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FlorentePullon

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Have you ever started something, but never finished? That's the story of the majority of my projects.

As a creative, you often get ideas that come in the middle of working on a project. Sometimes, it adds to the current project. Most often than not, it takes you away from your project. In either case, your project is never complete or ever finished. More importantly, "Life happens" and your priorities get shifted.

Tinkering with things is something I've always enjoyed. It helps feed my curiosity. Dissecting something to figure out how it works and trying to improve on it keeps my mind active. It's akin to the creative process. If I could customize or improve everything that I own I would, but we only have so much time to work on doing so one or two at a time.

Programming is one of those things my mind can't completely wrap itself around. I do more of a "cut & paste" approach when it comes to scripting. Cut out enough of what I need, to get the effect I'm looking for. When I can't quite figure things out, I just move on to something else. Over the years, I've worked on making things in LiteStep and Rainmeter, but neither of which are "programming". I can do HTML & CSS, but as for JavaScript, fogetaboudit. Perhaps one day, "programming" will click in my head and I'll think, "Ah, now I get it!" Until then, I'm okay with working on the front-end of things. The designer, something I've learned to be good at.

So where does that leave me with all my unfinished projects? Take it one at a time. For a while now, I've been carrying a small notepad and a pen everywhere I go. If I forget, I'll use my mobile phone in a pinch. The thought here is to jot down every new idea that comes to mind. I then organize them into different sections. It's very likely that I won't use them all, but I now have a pool of ideas ready for when I feel I'm running dry. This also helps with getting the idea(s) out of my head, so that my brain is not marinating in them. This keeps me focused.

After a bit of a hiatus, I've recently started to continue work on my Rainmeter skin(s). As much as I want to get to work on and release echo TWO: Highrise and echo THREE: Ghost, I need to refocus on echo ONE. Both of the former contain bits and ideas that took me away from echo ONE, but have now been moved out. So be sure to drop in on my profile for my latest update(s) to echo ONE, before I work on the next few iterations. Every artist knows that a project never truly feels complete, but also the need to draw a line before it's completely ruined.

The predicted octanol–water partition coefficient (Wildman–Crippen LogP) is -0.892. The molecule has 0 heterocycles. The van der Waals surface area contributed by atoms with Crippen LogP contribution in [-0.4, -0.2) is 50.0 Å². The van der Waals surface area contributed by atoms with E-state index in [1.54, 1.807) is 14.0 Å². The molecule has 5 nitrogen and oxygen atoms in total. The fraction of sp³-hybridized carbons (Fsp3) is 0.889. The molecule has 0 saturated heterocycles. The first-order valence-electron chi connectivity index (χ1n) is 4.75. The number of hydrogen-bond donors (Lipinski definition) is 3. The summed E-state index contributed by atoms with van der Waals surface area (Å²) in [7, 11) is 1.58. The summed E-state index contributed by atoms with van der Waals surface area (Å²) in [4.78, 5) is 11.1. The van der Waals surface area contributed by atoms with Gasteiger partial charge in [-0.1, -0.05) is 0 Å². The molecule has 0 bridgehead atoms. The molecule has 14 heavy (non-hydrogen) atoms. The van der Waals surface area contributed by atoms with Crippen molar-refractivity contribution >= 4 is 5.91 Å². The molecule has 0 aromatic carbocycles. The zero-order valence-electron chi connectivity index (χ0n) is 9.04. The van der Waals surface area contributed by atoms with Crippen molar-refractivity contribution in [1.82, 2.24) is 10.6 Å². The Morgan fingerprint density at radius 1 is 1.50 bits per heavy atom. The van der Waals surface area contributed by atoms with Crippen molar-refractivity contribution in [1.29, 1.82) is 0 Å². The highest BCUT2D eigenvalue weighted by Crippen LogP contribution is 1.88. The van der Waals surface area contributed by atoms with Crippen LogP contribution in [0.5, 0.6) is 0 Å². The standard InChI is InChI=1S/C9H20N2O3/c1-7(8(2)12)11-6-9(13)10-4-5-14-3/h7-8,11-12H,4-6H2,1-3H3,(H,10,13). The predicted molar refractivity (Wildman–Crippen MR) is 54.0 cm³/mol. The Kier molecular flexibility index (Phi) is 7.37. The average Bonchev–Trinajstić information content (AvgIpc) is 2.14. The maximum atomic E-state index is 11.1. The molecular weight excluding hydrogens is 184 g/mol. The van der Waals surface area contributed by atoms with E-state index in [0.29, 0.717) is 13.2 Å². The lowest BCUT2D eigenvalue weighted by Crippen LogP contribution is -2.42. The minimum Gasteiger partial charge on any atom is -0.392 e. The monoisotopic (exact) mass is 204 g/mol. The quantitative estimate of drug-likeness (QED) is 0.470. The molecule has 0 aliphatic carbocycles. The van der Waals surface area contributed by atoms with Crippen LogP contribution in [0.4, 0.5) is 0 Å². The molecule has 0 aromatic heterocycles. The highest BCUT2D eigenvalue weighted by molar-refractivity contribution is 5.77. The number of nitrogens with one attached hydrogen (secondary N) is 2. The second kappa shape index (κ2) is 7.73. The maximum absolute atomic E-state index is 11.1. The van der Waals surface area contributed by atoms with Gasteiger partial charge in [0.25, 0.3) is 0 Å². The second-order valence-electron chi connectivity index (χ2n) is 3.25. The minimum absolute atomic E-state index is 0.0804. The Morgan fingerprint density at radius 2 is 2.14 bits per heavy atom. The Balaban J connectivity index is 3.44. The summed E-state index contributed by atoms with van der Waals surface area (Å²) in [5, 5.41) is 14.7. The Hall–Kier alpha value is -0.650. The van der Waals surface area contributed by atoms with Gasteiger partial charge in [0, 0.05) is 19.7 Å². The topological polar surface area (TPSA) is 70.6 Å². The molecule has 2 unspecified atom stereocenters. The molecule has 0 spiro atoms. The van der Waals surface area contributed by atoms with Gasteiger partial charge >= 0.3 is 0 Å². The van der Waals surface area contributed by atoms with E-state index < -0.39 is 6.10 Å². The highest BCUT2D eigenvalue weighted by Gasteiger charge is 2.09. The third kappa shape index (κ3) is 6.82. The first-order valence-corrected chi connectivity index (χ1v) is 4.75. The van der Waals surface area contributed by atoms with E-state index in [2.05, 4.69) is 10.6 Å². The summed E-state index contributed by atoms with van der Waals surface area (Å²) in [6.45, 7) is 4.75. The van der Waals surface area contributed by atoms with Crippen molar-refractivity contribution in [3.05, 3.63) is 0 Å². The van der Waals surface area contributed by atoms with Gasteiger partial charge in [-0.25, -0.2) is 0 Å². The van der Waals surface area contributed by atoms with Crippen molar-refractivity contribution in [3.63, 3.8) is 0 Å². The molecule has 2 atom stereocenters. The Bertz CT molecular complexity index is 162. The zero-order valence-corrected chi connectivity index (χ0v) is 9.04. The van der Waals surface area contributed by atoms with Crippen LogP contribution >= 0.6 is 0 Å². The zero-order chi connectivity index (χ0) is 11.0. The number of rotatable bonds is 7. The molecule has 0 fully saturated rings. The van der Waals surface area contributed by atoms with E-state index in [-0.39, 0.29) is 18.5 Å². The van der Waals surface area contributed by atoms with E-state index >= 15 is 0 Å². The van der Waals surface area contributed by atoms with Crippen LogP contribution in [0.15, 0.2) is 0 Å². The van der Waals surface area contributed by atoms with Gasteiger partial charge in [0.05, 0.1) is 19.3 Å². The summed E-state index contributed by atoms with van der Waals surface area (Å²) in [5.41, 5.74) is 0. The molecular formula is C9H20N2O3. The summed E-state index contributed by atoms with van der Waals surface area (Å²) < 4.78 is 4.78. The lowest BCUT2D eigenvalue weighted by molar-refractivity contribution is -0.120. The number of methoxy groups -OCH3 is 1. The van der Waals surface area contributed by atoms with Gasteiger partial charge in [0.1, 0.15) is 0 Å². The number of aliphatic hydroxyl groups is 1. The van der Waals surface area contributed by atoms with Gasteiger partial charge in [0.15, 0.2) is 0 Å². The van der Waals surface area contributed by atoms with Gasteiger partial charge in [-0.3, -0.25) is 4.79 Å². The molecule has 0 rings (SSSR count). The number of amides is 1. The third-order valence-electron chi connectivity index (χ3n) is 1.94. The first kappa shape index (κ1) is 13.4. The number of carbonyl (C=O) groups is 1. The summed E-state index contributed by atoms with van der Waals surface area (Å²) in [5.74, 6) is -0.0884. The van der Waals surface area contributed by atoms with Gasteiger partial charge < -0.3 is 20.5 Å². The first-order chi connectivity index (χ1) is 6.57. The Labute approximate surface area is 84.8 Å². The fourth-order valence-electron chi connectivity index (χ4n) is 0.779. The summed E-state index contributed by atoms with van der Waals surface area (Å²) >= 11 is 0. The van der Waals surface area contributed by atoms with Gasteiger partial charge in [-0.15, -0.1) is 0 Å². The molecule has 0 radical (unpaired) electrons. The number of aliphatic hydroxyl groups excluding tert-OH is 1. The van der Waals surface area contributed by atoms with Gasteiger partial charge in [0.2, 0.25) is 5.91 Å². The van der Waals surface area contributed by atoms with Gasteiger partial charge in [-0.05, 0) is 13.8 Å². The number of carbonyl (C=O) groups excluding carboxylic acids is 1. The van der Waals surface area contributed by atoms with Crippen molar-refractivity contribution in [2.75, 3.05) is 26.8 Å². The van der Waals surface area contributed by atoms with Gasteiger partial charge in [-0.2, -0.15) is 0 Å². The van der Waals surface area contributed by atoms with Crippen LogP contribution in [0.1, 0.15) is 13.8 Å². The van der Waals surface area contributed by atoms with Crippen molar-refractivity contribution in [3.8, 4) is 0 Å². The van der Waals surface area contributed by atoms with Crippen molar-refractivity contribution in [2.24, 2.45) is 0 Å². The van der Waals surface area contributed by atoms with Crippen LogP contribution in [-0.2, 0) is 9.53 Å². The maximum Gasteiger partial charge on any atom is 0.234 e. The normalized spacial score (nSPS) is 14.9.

Do you have something you've left unfinished? Why not go back to complete it? When you do, I'd like to hear about it. Okay, back to work (everyone)!
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FlorentePullon's avatar
When do you stop at it's not enough and it's too much, knowing everyone has different tastes? No matter which end of the spectrum you decide to stop at, someone is going to complain. That's a guarantee. People just love to complain.

Rainmeter is a great tool, but it has its limitations. Like every tool you come across, it is designed for a specific purpose. Unfortunately, people want it to be able to do other things. Some expectations make sense, but most of the time it's stupid.

With a wide and ever increasing library of skins available, there's a good chance of finding one you could incorporate into your setup. Sometimes, the skin's author will offer you a settings panel that will help make it easier to customize. If it's still needs more adjusting, you can dig into the code and change it.

Recently, I released a suite of skins I dubbed echo ONE. Before uploading it for public use, I put in some extra work to offer the user some options for customization. While working on it, I came to that question, "When do you stop at it's not enough and it's too much, knowing everyone has different tastes?" I had to stop working on the project for a while to figure this out or I'd never finish.

Nowadays, people seem to expect things to be easy. Nobody seems to want to work hard any more. I know I can't make everyone happy, so why would I even consider catering to that? I realized that if I threw in a kitchen sink of options into my suite, my design would no longer be relevant. Sure, I want to offer some customization, but not at the expense of my original layout. Know that it's a design decision and not that I can't include it.

When you decide to take on the task of releasing your work for public use, it's natural to want to make it easy to customize. At some point, you have to draw the line. When do you stop?
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Work has Resumed by FlorentePullon, journal

Rainmeter Skins: Satisfying the Suite Tooth by FlorentePullon, journal